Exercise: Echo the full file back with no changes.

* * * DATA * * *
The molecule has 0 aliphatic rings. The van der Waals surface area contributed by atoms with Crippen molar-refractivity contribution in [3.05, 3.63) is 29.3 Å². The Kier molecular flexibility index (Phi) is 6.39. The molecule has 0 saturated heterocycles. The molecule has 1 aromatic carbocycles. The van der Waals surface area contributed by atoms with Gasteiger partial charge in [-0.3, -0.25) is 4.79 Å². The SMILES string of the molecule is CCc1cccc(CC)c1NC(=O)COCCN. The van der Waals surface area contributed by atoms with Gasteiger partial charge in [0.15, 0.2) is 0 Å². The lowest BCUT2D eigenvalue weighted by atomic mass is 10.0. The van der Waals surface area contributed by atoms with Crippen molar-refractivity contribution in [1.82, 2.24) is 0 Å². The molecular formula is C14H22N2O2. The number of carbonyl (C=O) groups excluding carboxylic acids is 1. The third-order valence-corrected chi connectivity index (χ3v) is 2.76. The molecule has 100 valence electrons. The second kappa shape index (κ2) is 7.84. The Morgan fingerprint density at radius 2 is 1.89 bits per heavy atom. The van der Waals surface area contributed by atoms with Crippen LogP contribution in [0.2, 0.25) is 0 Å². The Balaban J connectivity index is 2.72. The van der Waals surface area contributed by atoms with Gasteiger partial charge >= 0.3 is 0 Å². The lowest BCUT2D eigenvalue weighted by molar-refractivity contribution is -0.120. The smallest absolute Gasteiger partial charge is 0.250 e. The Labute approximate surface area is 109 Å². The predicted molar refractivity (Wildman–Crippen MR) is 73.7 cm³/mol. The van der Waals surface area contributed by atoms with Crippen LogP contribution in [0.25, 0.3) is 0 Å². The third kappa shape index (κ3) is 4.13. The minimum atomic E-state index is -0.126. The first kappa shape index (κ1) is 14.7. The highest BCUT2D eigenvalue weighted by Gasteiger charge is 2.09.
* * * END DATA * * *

The molecule has 0 aliphatic rings. The van der Waals surface area contributed by atoms with Crippen molar-refractivity contribution in [3.05, 3.63) is 29.3 Å². The Kier molecular flexibility index (Phi) is 6.39. The molecule has 0 saturated heterocycles. The molecule has 1 aromatic carbocycles. The van der Waals surface area contributed by atoms with Gasteiger partial charge in [-0.3, -0.25) is 4.79 Å². The SMILES string of the molecule is CCc1cccc(CC)c1NC(=O)COCCN. The van der Waals surface area contributed by atoms with Gasteiger partial charge in [0.15, 0.2) is 0 Å². The lowest BCUT2D eigenvalue weighted by atomic mass is 10.0. The van der Waals surface area contributed by atoms with Crippen molar-refractivity contribution in [1.82, 2.24) is 0 Å². The molecular formula is C14H22N2O2. The number of carbonyl (C=O) groups excluding carboxylic acids is 1. The third-order valence-corrected chi connectivity index (χ3v) is 2.76. The molecule has 100 valence electrons. The second kappa shape index (κ2) is 7.84. The Morgan fingerprint density at radius 2 is 1.89 bits per heavy atom. The van der Waals surface area contributed by atoms with Crippen LogP contribution in [0.2, 0.25) is 0 Å². The Balaban J connectivity index is 2.72. The van der Waals surface area contributed by atoms with Gasteiger partial charge >= 0.3 is 0 Å². The lowest BCUT2D eigenvalue weighted by molar-refractivity contribution is -0.120. The smallest absolute Gasteiger partial charge is 0.250 e. The Labute approximate surface area is 109 Å². The predicted molar refractivity (Wildman–Crippen MR) is 73.7 cm³/mol. The van der Waals surface area contributed by atoms with Crippen LogP contribution in [0.25, 0.3) is 0 Å². The third kappa shape index (κ3) is 4.13. The minimum atomic E-state index is -0.126. The first kappa shape index (κ1) is 14.7. The highest BCUT2D eigenvalue weighted by Gasteiger charge is 2.09.